This is a blog post I wrote for The Dragon’s Rocketship, a Sci-Fi/Fantasy group for authors, artists, readers, and all around fans located here:
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Silencing Your Inner Critic
By S.J. Wolff
How many times have you looked at your work, rolled your eyes, sighed heavily and thought, “Oh boy, I suck at this”?
Too many. Right?
Don’t worry. You are not alone. We all have that little niggling, good-for-nothing voice pushing us down. No matter how skilled you are as an artist, a writer or overall creative soul this voice exists.
Why? We are not born into this world not believing in ourselves or our talents. We are not brought into this world with an awareness that we can fail. If we feared failure, would we stand up for the first time? Take those first hesitant steps forward learning to walk? No, we wouldn’t. We learn to walk because we have no one telling us that it is dangerous and we shouldn’t bother. We aren’t afraid. We know nothing of failure. This fear didn’t come from within. So, just where did this self-denigrating voice come from? It came from without. Someone somewhere in our life implanted this wicked little naysayer into our psyche where it then took root and has grown in the shadows ever since. While we’re looking over what we’ve created self-doubt opens the door for this shadow from our past to slink through. And boy does it wreak havoc when it does. It plays with our minds and tricks us into believing things that are not true. The longer we go with this voice calling to us from the darkness, the more we question our ability to create something of worth.
So, step one in conquering and dispelling the voice in the shadows is to shed some light on it.
We must identify the Voice so we can understand why it holds sway over us and take away its power.
The people around us, our relatives, friends, teachers all form our opinions of self-worth. They give us context for where we belong and what is valuable within us. Often times, without realizing it, they also give us baggage.
Some examples from my own life:
“You’re a slow learner.” (Teacher)
“You can’t accomplish without someone else’s help.” (Teacher)
“You talk just to hear yourself talk.” (Mother)
And perhaps the most damaging for my creative psyche, “Why do you waste so much time doodling with writing when you could be doing something more important? It’s a wonderful hobby but what are you going to do for real?” (Mother)
Now, I know you’ve all probably heard some semblance of that last one. Someone who told you that writing or your art is a great little hobby but not something that is “real”. But, all of these type of negative comments feed our wicked, false, and tricksy internal opportunist who is always looking for an opening to knock us down to size.
Think back. Who in your life could have triggered this voice in you? There may be one person or a few. It might have been while you were a child or while you were an adult. The only constant is that this voice is the voice of someone whose opinion mattered to you in some way.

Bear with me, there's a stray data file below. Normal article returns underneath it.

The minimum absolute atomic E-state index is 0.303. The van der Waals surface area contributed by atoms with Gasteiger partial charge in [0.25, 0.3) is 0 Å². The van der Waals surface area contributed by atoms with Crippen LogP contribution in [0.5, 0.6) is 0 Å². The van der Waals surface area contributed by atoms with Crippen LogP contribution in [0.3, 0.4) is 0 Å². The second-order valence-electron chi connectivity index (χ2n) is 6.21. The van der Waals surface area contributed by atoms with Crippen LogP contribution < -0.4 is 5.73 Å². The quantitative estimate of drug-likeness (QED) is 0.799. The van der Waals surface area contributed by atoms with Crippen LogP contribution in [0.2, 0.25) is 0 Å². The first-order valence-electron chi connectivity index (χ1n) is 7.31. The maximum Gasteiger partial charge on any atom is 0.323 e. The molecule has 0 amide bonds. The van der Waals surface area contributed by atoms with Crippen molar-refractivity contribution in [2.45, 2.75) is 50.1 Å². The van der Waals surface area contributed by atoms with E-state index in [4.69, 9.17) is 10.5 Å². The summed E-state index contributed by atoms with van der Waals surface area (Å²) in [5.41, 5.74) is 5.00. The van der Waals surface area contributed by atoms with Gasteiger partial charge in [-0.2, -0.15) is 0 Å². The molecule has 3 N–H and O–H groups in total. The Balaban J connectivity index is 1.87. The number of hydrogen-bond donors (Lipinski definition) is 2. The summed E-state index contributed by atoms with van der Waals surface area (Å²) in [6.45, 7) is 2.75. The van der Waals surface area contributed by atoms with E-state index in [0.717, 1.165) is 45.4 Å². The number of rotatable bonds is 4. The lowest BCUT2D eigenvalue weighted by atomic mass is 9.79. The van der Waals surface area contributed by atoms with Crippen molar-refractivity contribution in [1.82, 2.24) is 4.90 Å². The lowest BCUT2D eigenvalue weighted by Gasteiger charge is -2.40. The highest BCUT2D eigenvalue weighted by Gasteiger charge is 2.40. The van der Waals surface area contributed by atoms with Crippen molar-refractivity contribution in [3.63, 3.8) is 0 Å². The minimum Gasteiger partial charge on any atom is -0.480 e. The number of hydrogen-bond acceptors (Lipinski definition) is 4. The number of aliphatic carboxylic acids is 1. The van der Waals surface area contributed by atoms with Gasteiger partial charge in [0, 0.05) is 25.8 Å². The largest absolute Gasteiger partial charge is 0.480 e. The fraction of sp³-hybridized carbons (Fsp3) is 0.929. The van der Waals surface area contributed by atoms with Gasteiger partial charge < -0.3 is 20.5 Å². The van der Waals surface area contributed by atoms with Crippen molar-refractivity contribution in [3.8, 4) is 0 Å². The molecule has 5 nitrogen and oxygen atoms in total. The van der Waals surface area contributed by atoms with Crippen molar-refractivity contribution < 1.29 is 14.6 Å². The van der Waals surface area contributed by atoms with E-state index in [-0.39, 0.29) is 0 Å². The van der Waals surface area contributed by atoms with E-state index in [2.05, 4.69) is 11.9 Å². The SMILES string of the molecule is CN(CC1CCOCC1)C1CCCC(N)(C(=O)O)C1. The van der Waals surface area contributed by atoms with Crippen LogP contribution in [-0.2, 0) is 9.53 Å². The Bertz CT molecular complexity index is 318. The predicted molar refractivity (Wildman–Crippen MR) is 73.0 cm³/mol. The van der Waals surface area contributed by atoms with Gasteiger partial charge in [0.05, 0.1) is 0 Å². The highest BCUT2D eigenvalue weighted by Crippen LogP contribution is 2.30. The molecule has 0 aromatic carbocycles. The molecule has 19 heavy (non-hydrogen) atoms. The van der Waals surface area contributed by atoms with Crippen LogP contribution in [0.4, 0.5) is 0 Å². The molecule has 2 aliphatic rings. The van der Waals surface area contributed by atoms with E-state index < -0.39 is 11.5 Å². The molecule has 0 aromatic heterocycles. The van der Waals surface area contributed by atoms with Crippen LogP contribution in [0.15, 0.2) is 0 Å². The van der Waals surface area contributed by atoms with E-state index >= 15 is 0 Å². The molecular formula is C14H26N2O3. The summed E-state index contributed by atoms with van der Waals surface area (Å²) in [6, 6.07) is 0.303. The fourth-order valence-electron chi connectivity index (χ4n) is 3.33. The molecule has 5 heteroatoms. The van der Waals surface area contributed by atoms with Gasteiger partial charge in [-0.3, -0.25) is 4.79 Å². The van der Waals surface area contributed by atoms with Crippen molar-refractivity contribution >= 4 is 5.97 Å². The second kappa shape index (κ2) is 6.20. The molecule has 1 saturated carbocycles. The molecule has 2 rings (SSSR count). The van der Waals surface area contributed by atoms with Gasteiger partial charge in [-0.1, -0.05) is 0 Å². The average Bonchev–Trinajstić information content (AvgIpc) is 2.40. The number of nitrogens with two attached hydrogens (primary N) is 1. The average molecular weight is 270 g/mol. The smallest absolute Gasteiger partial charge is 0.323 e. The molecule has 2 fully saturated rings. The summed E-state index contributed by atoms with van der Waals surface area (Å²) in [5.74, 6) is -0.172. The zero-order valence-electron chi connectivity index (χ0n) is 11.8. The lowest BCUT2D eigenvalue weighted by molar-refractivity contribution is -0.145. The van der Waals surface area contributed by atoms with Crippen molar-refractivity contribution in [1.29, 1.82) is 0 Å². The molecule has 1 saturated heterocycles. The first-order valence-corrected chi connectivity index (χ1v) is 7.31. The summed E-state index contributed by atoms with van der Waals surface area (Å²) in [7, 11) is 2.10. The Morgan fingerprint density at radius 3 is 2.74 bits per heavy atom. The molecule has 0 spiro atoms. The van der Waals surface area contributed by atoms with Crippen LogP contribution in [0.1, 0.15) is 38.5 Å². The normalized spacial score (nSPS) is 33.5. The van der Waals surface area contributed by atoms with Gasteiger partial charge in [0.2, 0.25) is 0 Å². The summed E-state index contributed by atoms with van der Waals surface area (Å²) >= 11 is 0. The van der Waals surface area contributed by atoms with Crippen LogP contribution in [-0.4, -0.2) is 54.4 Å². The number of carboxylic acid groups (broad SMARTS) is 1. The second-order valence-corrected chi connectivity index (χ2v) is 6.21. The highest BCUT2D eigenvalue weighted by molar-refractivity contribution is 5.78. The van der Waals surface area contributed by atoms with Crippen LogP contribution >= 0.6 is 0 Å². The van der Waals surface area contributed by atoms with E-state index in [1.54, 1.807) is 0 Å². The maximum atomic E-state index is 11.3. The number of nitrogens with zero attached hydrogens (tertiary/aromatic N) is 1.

Write down who they are and what they said to you. Stare at the words on the paper and understand, these are the words you have been wielding against yourself all the years forward from that moment in time when they were uttered by another person. These ARE NOT your words. Disown them. Disassociate with them. Separate them from who you are.
Now on to step two – Replace These Negative Words with New Positive Ones, either by you or by those who have encouraged you.
Where I had a teacher who said negative things that stuck with me, I remembered a teacher who was dearer to me than the first. At the time, her words were ignored in favor of the negative ones. I can’t tell you why. Perhaps it was because at home I was hearing the same negative type comments so this teachers comments rang “true” to me. Now, as an adult I realize there was only one person who’d tried to make a difference in my writing life. The others are the voices that have held me back from where I needed to be.
So, hers is the voice I replaced the others with.
Make a list of positive things people around you have said to you or about you. Replace the negatives with their voices.
Every time your internal critic tricks you into uttering, “I suck at this. Why do I even try,” stop it cold and replace it with, “A writer writes. It is who I am and who I’m meant to be. I learn from my mistakes and get better every day.”
Don’t fear your inner critic. Learn to control it. Self-doubt is natural. Critiquing one’s own work is necessary because without it we do not improve. But, there is a difference between critiquing your work and allowing it to move into self-flagellation. When the thoughts whispering through your mind are no longer constructive, when they tread on your talent with steel spiked boots leaving impressions that will only grow deeper, then it is time for the cycle to come to an end.
We delight in the beauty of the butterfly, but rarely admit the changes it has gone through to achieve that beauty.
~ Maya Angelou ~